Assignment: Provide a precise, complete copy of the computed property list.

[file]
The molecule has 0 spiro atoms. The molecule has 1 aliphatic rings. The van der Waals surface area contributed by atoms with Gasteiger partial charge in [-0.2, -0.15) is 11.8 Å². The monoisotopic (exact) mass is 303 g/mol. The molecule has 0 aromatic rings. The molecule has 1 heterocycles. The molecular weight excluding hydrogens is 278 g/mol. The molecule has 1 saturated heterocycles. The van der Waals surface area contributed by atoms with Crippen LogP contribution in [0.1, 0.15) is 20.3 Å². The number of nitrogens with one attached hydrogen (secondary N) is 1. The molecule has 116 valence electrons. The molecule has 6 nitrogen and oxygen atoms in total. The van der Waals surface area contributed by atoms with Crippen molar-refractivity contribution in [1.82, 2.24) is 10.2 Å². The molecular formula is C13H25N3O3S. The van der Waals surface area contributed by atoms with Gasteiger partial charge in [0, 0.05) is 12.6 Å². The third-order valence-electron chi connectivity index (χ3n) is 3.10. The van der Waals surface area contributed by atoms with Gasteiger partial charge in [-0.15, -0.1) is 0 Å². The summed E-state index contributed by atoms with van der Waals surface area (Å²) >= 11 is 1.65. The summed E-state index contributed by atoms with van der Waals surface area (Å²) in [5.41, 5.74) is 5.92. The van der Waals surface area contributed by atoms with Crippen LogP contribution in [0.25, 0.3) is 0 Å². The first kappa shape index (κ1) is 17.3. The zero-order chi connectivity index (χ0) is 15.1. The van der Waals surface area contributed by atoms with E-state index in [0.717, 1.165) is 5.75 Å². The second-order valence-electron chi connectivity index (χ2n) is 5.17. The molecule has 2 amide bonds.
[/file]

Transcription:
The molecule has 0 spiro atoms. The molecule has 1 aliphatic rings. The van der Waals surface area contributed by atoms with Gasteiger partial charge in [-0.2, -0.15) is 11.8 Å². The monoisotopic (exact) mass is 303 g/mol. The molecule has 0 aromatic rings. The molecule has 1 heterocycles. The molecular weight excluding hydrogens is 278 g/mol. The molecule has 1 saturated heterocycles. The van der Waals surface area contributed by atoms with Crippen LogP contribution in [0.1, 0.15) is 20.3 Å². The number of nitrogens with one attached hydrogen (secondary N) is 1. The molecule has 116 valence electrons. The molecule has 6 nitrogen and oxygen atoms in total. The van der Waals surface area contributed by atoms with Crippen molar-refractivity contribution in [1.82, 2.24) is 10.2 Å². The molecular formula is C13H25N3O3S. The van der Waals surface area contributed by atoms with Gasteiger partial charge in [0, 0.05) is 12.6 Å². The third-order valence-electron chi connectivity index (χ3n) is 3.10. The van der Waals surface area contributed by atoms with Gasteiger partial charge in [-0.15, -0.1) is 0 Å². The summed E-state index contributed by atoms with van der Waals surface area (Å²) >= 11 is 1.65. The summed E-state index contributed by atoms with van der Waals surface area (Å²) in [5.41, 5.74) is 5.92. The van der Waals surface area contributed by atoms with Crippen LogP contribution in [0.25, 0.3) is 0 Å². The first kappa shape index (κ1) is 17.3. The zero-order chi connectivity index (χ0) is 15.1. The van der Waals surface area contributed by atoms with E-state index in [0.717, 1.165) is 5.75 Å². The second-order valence-electron chi connectivity index (χ2n) is 5.17. The molecule has 2 amide bonds.